Navy's Submarine Fleet Safety under Scanner

Experts point fingers at ‘procedural delays’ and ‘bureaucratic hurdles’ that come in the way of the functioning of the armed forces for recurring mishaps

Published: 27th February 2014 08:01 AM  |   Last Updated: 27th February 2014 09:40 AM   |  A+A-

In the wake of the latest incident involving yet another kilo class submarine, which has dealt a severe blow to the Navy, questions have been raised on the safety of its Submarine Fleet. And experts pointed fingers at the “procedural delays” and “bureaucratic hurdles” that come in the way of the functioning of the armed forces.

12.jpgTerming the INS Sindhuratna  incident an “error in judgement”, Vice Admiral (retd) K N Sushil, a veteran submariner, said many a time issues that could lead to mishaps are not being discussed. “There are other issues which lead to such incidents. There’s an unreasonable delay of many years in dredging the approach to the Mumbai Naval yard,” he said.

“Sanction for dredging the channel to the Naval yard has not been cleared for years. It’s still pending for clearance due to the procedural delays from the MoD. These are issues that we don’t discuss, but that could lead to incidents,” he said in an apparent reference to a recent incident, in which another submarine INS Sindhughosh had a narrow escape in Mumbai while entering the harbour.”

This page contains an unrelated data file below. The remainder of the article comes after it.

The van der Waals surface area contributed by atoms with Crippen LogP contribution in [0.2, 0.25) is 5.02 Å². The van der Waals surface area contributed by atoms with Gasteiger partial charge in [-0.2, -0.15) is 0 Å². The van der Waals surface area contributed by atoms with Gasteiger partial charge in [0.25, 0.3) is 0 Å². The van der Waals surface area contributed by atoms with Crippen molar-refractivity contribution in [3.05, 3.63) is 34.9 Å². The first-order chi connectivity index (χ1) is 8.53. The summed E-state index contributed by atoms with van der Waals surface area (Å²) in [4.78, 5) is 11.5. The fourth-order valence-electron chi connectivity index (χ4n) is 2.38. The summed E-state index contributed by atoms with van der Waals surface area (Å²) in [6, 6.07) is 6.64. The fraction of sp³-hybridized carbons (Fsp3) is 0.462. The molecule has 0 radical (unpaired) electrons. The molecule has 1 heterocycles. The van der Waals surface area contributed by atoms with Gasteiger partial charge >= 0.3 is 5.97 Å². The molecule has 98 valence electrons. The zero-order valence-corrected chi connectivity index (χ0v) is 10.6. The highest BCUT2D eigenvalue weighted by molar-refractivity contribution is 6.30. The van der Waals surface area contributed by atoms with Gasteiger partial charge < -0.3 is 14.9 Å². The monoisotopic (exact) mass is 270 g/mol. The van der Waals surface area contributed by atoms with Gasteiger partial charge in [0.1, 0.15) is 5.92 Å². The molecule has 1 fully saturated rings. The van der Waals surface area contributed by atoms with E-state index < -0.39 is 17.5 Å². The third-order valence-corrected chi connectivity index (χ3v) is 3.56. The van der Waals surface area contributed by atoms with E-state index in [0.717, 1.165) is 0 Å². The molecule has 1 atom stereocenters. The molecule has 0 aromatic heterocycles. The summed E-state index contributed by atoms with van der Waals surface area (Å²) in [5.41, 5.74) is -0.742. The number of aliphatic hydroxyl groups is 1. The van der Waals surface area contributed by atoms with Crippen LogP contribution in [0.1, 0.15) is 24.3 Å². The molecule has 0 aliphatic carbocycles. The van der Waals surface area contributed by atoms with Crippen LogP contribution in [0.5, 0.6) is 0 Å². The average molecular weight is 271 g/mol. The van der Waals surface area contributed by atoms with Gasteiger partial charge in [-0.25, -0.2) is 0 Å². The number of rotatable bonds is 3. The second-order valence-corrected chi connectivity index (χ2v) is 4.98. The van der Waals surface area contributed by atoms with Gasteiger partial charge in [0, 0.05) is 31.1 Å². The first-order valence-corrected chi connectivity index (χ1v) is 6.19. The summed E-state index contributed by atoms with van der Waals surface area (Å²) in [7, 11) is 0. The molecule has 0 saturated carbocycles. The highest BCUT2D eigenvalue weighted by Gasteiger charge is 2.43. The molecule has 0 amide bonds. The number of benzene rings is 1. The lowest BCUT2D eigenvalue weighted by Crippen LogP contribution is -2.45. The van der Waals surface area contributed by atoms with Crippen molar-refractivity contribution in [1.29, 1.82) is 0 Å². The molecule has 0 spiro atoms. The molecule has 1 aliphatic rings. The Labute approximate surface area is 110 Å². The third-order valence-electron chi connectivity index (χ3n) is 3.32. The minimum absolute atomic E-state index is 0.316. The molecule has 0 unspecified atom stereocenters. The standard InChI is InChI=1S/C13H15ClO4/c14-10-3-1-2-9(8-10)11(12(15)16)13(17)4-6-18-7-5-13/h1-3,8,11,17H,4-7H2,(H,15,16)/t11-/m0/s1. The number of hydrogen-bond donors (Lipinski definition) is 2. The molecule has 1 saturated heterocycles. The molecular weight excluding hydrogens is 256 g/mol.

“The harbour was not dredged; the current was strong,” he pointed out. According to Sushil, “There have been incidents of collision with fishing boats. In the last couple of years, there’s a  twenty fold increase in the number of fishing boats. They have to follow certain procedures like flashing signals, having lights and so on. But how many of them do that? In the last few years, the density of fishing boats has increased. But are the officials concerned enforcing strict measures”?

“Immediately after each incident, an analysis is carried out.  There’s a special cell at the Southern Naval Command, which goes into the incident, analyses it and comes out with the lessons. New lessons are learnt and taught. We talk about professional standards coming down, but we don’t discuss these crucial issues,” he said. Meanwhile, sources pointed fingers at “wrong procedures” being adopted or ‘taking them (the incidents) “too lightly” as the reasons behind the Sindhuratna incident.

“Fire broke out in the third compartment of the submarine. In these submarines there are halon-based chemical fire extinguishers, which are released either automatically or by manual operation immediately after the fire breaks out. Prolonged inhalation of the chemical could prove to be highly dangerous, Hence the crew have to wear  masks. In this incident, they may not have followed the proper procedures,” they said. And it was pointed out that similar incidents had occurred earlier also.

Vice Admiral Raman P Suthan, former vice chief of the Indian Navy, too opined that the incident could have been due to shortcuts being employed in the procedures. “Incidents like fire on board do happen; these are occupational hazards; they are trained to tackle fire. And there are measures-- both manual and automatic-- that are to be followed,” he opined.

Also read:

Submarine Fire Sinks Navy Chief’s Career

Naval firefighters were ill-equipped to battle blaze

An Ageing Warhorse of Navy

Accidents Involving Navy Vessels Since August 2013

Admiral Joshi Was Anti-submarine Warfare Specialist  

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